Vela's impact on master's students also was lasting. Hughes vividly remembers his help when the time came for her to defend her thesis. She was pregnant and had been put on bed rest.
"I had to defend by September or I was going to lose some credit hours," she says. "Dr. Vela said, 'Don't worry, we'll come to your house.'"
So Vela made a housecall, along with faculty members Gerard O'Donovan and Scotty Norton.
"Dr. Norton had a cold so he stayed outside the door," Hughes says. "I was on the couch and we were passing my presentation slides around to view. I'm very grateful they did that for me. Otherwise, I would have had to stay another semester."
Her son, now 17, attended one of the dinners during the reunion.
"We had him stand up and everyone clapped," she laughs.
John Rainey ('71 M.S.), a master's student at a time when marches and protests were common on campus, says Vela had "a stabilizing effect" on his life.
"I was a hippy dippy guy of the '60s, with long hair and cutoffs," he says. "Dr. Vela was unshakeable. I'd tell him I had to go participate in a demonstration, and he'd say, 'OK.' He knew the research would get done, and we knew failure was not an option in his lab."
For his thesis, Rainey researched a system to remove phenols from the wastewater of a wood treatment plant. He went on to work in several industries after his studies with Vela.
"I felt like I received a key to the universe when I walked out of this university," Rainey says.
Over his distinguished career, Vela has been a Fulbright lecturer, a fellow of the American Academy of Microbiology, an industry consultant, an expert witness and a textbook author.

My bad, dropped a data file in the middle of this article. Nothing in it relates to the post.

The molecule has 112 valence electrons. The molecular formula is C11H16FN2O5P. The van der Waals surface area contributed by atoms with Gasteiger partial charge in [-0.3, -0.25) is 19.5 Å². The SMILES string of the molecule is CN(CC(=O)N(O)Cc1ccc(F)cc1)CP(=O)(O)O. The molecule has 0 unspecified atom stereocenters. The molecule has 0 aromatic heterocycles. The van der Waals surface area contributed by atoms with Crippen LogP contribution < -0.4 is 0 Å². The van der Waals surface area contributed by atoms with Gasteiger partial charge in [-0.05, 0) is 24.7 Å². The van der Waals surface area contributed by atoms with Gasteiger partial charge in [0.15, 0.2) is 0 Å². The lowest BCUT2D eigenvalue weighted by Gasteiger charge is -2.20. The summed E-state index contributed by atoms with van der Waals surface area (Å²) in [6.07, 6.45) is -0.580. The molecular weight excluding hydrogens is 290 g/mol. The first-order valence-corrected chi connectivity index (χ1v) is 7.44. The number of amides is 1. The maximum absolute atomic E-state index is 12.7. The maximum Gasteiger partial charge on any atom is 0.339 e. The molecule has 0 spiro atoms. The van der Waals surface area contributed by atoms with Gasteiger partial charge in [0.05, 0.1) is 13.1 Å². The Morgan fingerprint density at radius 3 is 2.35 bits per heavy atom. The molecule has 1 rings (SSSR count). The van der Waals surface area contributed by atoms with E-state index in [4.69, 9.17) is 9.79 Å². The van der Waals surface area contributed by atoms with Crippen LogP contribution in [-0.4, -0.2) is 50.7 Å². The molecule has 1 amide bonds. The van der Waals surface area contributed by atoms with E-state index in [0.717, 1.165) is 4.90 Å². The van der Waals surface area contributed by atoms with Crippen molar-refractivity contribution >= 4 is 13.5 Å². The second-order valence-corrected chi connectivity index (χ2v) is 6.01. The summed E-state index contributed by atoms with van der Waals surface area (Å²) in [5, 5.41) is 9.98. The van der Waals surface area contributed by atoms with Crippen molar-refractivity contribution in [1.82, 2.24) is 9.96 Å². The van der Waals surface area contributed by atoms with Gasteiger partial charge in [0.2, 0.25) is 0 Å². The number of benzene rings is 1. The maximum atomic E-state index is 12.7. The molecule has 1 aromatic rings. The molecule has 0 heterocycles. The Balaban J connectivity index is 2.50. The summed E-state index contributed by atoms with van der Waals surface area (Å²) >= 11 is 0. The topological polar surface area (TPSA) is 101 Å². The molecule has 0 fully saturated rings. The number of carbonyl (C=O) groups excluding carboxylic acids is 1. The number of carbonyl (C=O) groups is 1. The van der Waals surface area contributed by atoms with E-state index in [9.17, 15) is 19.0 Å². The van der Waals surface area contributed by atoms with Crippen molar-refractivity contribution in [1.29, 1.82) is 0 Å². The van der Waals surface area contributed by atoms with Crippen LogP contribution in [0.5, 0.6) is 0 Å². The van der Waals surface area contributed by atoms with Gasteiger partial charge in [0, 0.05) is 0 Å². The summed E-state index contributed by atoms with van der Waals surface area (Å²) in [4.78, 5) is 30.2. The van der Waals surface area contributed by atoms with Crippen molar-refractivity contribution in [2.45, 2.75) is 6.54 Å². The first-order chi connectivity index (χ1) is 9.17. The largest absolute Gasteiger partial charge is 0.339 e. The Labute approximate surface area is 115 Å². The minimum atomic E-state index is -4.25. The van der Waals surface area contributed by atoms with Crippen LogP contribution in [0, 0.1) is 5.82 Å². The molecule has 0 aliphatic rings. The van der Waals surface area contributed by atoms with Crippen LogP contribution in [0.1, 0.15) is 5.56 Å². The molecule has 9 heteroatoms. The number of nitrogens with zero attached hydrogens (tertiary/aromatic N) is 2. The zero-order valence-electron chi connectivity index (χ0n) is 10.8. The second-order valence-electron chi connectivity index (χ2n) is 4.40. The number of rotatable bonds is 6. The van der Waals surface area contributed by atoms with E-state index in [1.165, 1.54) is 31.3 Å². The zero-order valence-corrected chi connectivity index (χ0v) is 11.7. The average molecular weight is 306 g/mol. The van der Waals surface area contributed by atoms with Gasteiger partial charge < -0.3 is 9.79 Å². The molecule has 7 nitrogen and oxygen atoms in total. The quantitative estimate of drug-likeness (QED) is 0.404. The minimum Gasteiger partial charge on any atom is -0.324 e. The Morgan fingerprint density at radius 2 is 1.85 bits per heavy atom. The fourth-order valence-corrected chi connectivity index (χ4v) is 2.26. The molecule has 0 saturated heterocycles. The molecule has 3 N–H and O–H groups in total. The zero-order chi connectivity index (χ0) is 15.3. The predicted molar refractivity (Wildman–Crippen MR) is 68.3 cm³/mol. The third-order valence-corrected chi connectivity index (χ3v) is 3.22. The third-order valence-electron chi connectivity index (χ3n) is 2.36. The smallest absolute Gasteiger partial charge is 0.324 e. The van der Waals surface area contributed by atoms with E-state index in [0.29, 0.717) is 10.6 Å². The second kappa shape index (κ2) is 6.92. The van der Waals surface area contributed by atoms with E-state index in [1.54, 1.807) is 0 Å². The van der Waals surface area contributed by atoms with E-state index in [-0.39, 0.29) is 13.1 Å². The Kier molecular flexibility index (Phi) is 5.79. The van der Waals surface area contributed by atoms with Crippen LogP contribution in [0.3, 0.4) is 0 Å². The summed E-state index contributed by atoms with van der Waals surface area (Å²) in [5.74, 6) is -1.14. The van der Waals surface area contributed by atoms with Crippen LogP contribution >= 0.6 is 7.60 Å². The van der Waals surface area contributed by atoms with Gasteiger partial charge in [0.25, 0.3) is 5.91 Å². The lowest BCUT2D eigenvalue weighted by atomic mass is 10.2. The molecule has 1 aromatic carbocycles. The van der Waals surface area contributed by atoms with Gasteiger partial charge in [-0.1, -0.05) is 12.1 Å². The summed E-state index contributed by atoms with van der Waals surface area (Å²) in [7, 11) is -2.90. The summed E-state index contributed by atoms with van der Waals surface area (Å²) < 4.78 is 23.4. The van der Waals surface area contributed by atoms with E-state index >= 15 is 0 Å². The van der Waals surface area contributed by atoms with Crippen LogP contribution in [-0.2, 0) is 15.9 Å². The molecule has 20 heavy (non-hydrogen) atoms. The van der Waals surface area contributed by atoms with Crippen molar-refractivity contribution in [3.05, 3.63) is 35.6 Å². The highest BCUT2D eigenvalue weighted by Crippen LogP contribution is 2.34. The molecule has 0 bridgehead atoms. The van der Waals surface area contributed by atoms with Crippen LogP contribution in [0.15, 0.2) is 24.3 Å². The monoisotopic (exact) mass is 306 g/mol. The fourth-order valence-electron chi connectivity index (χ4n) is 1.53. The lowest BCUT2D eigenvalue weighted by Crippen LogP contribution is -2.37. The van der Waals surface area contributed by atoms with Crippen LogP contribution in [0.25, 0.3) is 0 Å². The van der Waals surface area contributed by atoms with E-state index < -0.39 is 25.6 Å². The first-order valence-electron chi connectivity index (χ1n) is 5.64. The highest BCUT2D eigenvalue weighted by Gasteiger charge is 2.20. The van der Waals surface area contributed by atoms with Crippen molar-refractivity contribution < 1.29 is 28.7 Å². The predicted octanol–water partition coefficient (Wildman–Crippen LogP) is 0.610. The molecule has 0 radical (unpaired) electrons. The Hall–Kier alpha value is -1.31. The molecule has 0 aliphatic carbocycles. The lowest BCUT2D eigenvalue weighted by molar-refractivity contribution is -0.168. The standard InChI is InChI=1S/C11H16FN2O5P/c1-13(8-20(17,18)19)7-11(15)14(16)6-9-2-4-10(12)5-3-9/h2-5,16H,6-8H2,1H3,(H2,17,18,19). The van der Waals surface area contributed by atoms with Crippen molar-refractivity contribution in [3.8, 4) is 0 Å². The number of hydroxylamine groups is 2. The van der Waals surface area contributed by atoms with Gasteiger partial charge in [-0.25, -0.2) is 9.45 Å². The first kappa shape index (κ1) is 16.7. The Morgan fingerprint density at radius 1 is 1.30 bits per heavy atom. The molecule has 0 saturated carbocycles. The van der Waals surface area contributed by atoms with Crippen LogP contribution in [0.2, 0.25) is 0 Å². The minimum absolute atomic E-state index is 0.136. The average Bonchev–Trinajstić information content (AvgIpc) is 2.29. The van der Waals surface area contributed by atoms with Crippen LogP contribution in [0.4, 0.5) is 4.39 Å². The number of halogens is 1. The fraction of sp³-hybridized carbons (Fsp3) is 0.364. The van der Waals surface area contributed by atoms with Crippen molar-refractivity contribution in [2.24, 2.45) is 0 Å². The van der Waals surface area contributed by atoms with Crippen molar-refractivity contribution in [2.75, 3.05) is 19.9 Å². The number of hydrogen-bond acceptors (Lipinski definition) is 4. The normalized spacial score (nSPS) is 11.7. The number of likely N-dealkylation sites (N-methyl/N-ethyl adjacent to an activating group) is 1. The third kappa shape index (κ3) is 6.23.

His research on bacterial physiology and nitrogen-fixing bacteria has been recognized nationally and internationally, and he has lectured in many parts of the world, including Mexico, Colombia, Argentina, Belgium and England.
Vela also served on the Denton City Council and numerous other boards and commissions and is the namesake of a new Denton soccer complex, the G. Roland Vela Athletic Complex. He was named one of the top 100 Texas Latinos of the 20th century by Latino Monthly magazine.
His students remember that Vela always told them, "Go get a higher position than I have," and they have made him proud. His Ph.D. students have held leadership positions at Alcon Labs, the Mayo Clinic, Cornell and Tulane as well as other universities around the world.
But Vela's accomplishments in the field and his role in his students' success may never have come about if not for a financial decision he made as a college student. He enjoyed studying genetics, chemistry, history and English literature, and by his junior year, he was told he had to pick a major. About that time, one of his college friends who was soon heading off to dental school had to buy an expensive textbook for a bacteriology course.
"I was leaning toward majoring in genetics or chemistry. I wasn't interested in bacteriology," Vela says. "But my friend said if I split the cost of the textbook with him, I could keep it. I took the class and I loved it."
The alumni at the three-day reunion enjoyed comparing stories about Vela and their UNT days, touring the newest campus labs and visiting with their professor and his family. UNT faculty past and present -- Sam Atkinson and Don Smith from the biology department, Gene Wright from the English department and Anthony Damico from the foreign languages department -- had a part on the program.
And Nevárez-Moorillón, Hughes, Thongmee and Sukplang presented the story of Paenibacillus velaei.
They were warned to keep it simple, though.
"If it gets too technical," Vela joked, "I'll go to sleep."